When the Berlin wall fell, no alternative economic vision threatened the capitalist regimes anymore. Before that, Western governments, afraid that the communist promise might be appealing to their societies, delivered help for the weakest, universal public health care, labor laws etc. Now societies learned again to accept huge inequalities. Why is it so hard for politics to make promises that could be kept? According to Bauman it is because politics lost power. Power meaning the possibility to decide what should be done. Lassalle could hope that the state will deliver what had promised – nowadays states no longer have the power to do that as power lies with other institutions using it in their own interests.
Another reason for the crisis of the left is the shrinkage of the working class that is substituted by a precariat – a new class of people living unstable lives, in unstable working conditions, full of fears about their future. One of the differences between these two classes stems from different working conditions. In the past workers shared not only space, gathered under the roof of a huge factory that does not exist anymore, but they also shared problems and hopes, were organised and cooperated for the sake of the common interest. Nowadays people are hostile towards each other, they know that they have to be competitive. The feeling of solidarity is gone.
What can be done about this? Bauman admitted that there are no easy answers. Following Gramsci he suggested that a new culture war is needed and to win it, social democrats need patience. ‘Sometimes I feel like the first social democrats must have felt 150 years ago’ – he admitted – ‘They were in a minority, on the margins of political life. They were preparing for a long struggle with the popular common sense of their times. (…) The situation of people who today hope that the world can be different, more hospitable to people, is similar. Our task cannot be accomplished before the next elections. We will be successful once we have a long-term perspective and when the hope will live long, or even forever’ – he concluded.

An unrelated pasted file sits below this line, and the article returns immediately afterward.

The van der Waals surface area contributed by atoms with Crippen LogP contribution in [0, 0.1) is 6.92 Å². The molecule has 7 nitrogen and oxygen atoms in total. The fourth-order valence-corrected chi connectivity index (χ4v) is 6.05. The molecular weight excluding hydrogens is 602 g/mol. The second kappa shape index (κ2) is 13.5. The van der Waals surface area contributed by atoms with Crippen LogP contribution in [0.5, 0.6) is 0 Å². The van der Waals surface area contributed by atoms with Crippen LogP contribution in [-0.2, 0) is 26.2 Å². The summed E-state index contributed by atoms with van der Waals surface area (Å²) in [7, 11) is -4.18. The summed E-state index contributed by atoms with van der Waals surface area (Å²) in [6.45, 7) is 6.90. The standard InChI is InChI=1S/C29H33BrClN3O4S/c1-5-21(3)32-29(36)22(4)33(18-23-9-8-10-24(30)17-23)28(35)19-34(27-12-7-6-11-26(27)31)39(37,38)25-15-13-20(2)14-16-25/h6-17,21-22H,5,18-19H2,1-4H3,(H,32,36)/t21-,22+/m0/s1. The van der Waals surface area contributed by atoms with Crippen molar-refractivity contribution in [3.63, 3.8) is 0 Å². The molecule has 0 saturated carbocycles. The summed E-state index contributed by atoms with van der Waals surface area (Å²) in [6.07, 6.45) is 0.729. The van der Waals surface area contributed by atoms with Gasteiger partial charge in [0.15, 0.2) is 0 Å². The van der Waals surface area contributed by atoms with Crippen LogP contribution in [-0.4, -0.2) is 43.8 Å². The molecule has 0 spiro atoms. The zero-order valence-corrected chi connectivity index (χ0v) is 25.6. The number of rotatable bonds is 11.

During the discussion that followed Bauman answered questions from the audience. He explained the situation of the new class, why it is unable to mobilise – they cannot strike for example, because the business owners can withdraw their capital and move it overseas. Workers are dependent on employers and it is not true the other way round – he explained.
Our goals should be reached through dialogue or ‘polilogue’– no one should be confident that he or she found the solution:
It is not in our nature, for we are used to competition – somebody wins, somebody loses. That everyone can win when they try to understand each other is a proposition that is hard to accept. That is why I say that anything less than a long term cultural change, reaching to grassroots, a new analysis of the foundations of our life, will not be enough.
The lecture was unfortunately interrupted at the beginning by a group of right-wing radicals who shouted anticommunist and anti-Semitic slogans against Zygmunt Bauman. The police and organisers reacted accordingly and the meeting could proceed as planned. Zygmunt Bauman reacted gracefully and with patience, as if he wanted to assure the audience that he was ok despite the attack against him. The fact that the lecture could go ahead proved that the radicals are too weak to really threaten democratic values of tolerance, openness towards different views and free speech. They did not manage to stop the lecture and the discussion that followed. By no means, however, should their actions be downplayed. The incident has had some consequences for the wider debate about right-wing extremism in Poland. Similar interruptions of public events have happened before. But after June 22, public opinion and state authorities seem to be especially concerned. The authorities promise to take action in order to prevent similar incidents in the future. Let us hope they will succeed.
After the discussion at the university, in the Museum of Wroclaw, an exhibition presenting the history of Polish and German social democracy was opened. Once again all were reminded of the goals of the first social democrats that today, no less than 150 years ago, still remain to be achieved.